Renewable Power Generation

​Cogeneration, also known as Combined Heat and Power or CHP, is the simultaneous production of two types of energy – heat and electricity – from one fuel source, often methane. The ability to create two forms of energy from a single source offers tremendous efficiency and thus cost savings and environmental benefits.

CHP is most efficient when heat can be used on-site or very close to it.

How is methane produced?

Anaerobic digestion is a biological process that occurs naturally when microorganisms break down organic matter in environments with little or no oxygen such as wastewater anaerobic digesters. This process produces biogas, a mixture of mostly methane and carbon dioxide with trace amounts of other gases.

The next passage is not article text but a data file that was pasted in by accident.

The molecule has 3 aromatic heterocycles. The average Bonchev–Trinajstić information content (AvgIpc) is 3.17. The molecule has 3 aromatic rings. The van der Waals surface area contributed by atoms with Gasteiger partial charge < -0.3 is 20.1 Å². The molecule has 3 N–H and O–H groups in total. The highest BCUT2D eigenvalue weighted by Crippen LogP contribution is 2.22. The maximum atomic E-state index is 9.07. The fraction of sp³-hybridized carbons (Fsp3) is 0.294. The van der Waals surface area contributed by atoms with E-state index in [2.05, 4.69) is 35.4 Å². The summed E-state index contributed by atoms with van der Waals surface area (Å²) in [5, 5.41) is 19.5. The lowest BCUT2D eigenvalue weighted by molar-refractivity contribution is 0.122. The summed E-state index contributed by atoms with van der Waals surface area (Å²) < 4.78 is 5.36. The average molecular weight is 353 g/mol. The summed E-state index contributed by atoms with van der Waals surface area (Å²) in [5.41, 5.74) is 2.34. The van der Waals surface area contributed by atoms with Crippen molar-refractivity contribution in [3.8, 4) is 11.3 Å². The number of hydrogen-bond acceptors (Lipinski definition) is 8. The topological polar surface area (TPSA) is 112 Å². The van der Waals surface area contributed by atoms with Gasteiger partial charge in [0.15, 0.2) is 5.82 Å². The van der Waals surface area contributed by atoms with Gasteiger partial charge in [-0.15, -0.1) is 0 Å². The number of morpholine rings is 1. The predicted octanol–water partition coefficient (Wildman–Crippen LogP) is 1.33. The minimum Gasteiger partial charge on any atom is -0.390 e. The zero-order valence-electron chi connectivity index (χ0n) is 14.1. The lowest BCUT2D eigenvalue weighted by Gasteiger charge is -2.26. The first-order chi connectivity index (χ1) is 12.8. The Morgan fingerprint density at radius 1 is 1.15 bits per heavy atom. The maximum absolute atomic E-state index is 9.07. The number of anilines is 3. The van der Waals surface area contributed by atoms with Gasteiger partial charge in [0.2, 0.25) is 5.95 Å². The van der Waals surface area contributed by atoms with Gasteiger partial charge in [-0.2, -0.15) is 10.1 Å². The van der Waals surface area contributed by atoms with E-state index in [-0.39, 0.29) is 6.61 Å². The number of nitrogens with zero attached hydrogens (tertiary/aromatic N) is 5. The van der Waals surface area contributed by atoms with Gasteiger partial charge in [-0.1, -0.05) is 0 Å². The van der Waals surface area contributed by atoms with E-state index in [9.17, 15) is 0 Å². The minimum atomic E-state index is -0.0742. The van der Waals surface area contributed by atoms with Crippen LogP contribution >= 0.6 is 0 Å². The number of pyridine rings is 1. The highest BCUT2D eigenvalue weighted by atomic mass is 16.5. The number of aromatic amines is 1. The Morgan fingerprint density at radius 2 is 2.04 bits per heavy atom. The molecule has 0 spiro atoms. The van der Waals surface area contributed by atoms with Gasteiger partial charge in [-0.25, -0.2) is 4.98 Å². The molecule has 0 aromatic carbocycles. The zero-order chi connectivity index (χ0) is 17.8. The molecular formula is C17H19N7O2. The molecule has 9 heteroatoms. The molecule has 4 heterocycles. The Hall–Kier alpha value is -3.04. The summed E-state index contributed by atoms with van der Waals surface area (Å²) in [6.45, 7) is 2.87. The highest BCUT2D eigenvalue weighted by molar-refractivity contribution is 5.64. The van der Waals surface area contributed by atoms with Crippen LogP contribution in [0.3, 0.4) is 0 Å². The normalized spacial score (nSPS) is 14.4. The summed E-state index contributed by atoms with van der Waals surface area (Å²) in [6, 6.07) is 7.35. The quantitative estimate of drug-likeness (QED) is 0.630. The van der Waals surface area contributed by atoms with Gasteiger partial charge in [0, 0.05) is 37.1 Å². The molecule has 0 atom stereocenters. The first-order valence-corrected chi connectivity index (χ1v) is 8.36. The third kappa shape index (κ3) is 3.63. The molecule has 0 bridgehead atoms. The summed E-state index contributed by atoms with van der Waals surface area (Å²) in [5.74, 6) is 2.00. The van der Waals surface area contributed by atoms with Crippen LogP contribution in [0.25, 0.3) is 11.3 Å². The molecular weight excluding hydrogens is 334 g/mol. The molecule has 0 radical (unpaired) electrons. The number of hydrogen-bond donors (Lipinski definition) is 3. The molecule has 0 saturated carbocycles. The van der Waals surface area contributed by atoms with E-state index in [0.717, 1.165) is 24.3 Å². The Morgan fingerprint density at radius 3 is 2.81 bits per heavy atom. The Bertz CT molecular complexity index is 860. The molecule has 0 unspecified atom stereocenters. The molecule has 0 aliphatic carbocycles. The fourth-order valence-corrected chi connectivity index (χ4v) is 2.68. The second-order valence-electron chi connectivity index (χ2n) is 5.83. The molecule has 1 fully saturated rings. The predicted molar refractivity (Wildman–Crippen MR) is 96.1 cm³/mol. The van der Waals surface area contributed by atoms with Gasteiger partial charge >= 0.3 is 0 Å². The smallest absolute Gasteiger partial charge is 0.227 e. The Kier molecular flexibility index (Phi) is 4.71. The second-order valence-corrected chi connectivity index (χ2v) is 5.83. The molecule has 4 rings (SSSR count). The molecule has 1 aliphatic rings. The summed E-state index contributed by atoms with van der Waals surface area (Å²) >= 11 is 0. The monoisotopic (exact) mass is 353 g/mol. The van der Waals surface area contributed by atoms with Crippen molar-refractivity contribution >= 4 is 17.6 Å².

The natural activity of these organisms is harnessed industrially to convert wastewater sludge into a biogas. This biogas can be combusted in the following ways:

  • to generate electricity and heat
  • processed to remove non-methane compounds as a direct replacement for natural gas
  • converted into renewable hydrocarbon liquid transportation fuels

How methane is produced.

Combined Heat and Power (CHP)

Key components of a CHP system include:

  • Internal combustion
  • Reciprocating engine driving an electric generator

The clean methane fired engine spins a generator to produce electricity. The natural byproduct of the working engine is heat. The heat is captured and used to supply space heating or produce domestic hot water. The CHP process is very similar to an automobile, where the engine provides the power to rotate the wheels and the byproduct, heat, is used to keep the passengers warm in the cabin during the winter months.

 

Cogeneration workflow

​Additional information

Contact us

Stephanie EisnerOperations ManagerPublic Works Department
5915 Windsor Island Road N
Salem OR 97303
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